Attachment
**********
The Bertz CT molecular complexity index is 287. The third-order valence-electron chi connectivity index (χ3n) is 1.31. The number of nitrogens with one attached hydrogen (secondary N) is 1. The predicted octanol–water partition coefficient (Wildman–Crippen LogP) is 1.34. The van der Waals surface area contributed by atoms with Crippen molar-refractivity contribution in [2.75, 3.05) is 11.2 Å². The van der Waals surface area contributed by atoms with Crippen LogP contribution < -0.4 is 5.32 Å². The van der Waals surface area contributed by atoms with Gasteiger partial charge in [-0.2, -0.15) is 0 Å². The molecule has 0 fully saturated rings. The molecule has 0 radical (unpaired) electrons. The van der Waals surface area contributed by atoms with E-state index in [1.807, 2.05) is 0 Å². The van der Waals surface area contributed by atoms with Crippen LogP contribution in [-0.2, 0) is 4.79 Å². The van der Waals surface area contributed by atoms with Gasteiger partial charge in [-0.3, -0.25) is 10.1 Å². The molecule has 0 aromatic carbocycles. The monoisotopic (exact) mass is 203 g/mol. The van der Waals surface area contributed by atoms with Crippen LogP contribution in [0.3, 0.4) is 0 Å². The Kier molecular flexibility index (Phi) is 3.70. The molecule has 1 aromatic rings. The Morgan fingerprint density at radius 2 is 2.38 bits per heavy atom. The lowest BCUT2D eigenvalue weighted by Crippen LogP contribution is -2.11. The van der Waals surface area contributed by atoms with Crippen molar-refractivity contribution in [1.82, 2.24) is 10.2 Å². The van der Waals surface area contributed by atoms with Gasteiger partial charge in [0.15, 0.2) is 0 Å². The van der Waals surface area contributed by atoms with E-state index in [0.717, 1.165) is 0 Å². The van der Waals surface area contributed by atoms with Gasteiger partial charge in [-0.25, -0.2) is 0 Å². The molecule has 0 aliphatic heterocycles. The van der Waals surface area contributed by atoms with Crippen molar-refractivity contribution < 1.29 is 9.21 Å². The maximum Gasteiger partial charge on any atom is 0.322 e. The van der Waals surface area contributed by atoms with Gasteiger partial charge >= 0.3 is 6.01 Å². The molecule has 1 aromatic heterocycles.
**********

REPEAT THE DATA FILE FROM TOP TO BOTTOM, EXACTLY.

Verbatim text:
The Bertz CT molecular complexity index is 287. The third-order valence-electron chi connectivity index (χ3n) is 1.31. The number of nitrogens with one attached hydrogen (secondary N) is 1. The predicted octanol–water partition coefficient (Wildman–Crippen LogP) is 1.34. The van der Waals surface area contributed by atoms with Crippen molar-refractivity contribution in [2.75, 3.05) is 11.2 Å². The van der Waals surface area contributed by atoms with Crippen LogP contribution < -0.4 is 5.32 Å². The van der Waals surface area contributed by atoms with Gasteiger partial charge in [-0.2, -0.15) is 0 Å². The molecule has 0 fully saturated rings. The molecule has 0 radical (unpaired) electrons. The van der Waals surface area contributed by atoms with E-state index in [1.807, 2.05) is 0 Å². The van der Waals surface area contributed by atoms with Crippen LogP contribution in [-0.2, 0) is 4.79 Å². The van der Waals surface area contributed by atoms with Gasteiger partial charge in [-0.3, -0.25) is 10.1 Å². The molecule has 0 aromatic carbocycles. The monoisotopic (exact) mass is 203 g/mol. The van der Waals surface area contributed by atoms with Crippen LogP contribution in [0.3, 0.4) is 0 Å². The Kier molecular flexibility index (Phi) is 3.70. The molecule has 1 aromatic rings. The Morgan fingerprint density at radius 2 is 2.38 bits per heavy atom. The lowest BCUT2D eigenvalue weighted by Crippen LogP contribution is -2.11. The van der Waals surface area contributed by atoms with Crippen molar-refractivity contribution in [1.82, 2.24) is 10.2 Å². The van der Waals surface area contributed by atoms with Gasteiger partial charge in [0.15, 0.2) is 0 Å². The van der Waals surface area contributed by atoms with E-state index in [0.717, 1.165) is 0 Å². The van der Waals surface area contributed by atoms with Gasteiger partial charge in [-0.25, -0.2) is 0 Å². The molecule has 0 aliphatic heterocycles. The van der Waals surface area contributed by atoms with Crippen molar-refractivity contribution < 1.29 is 9.21 Å². The maximum Gasteiger partial charge on any atom is 0.322 e. The van der Waals surface area contributed by atoms with Gasteiger partial charge >= 0.3 is 6.01 Å². The molecule has 1 aromatic heterocycles.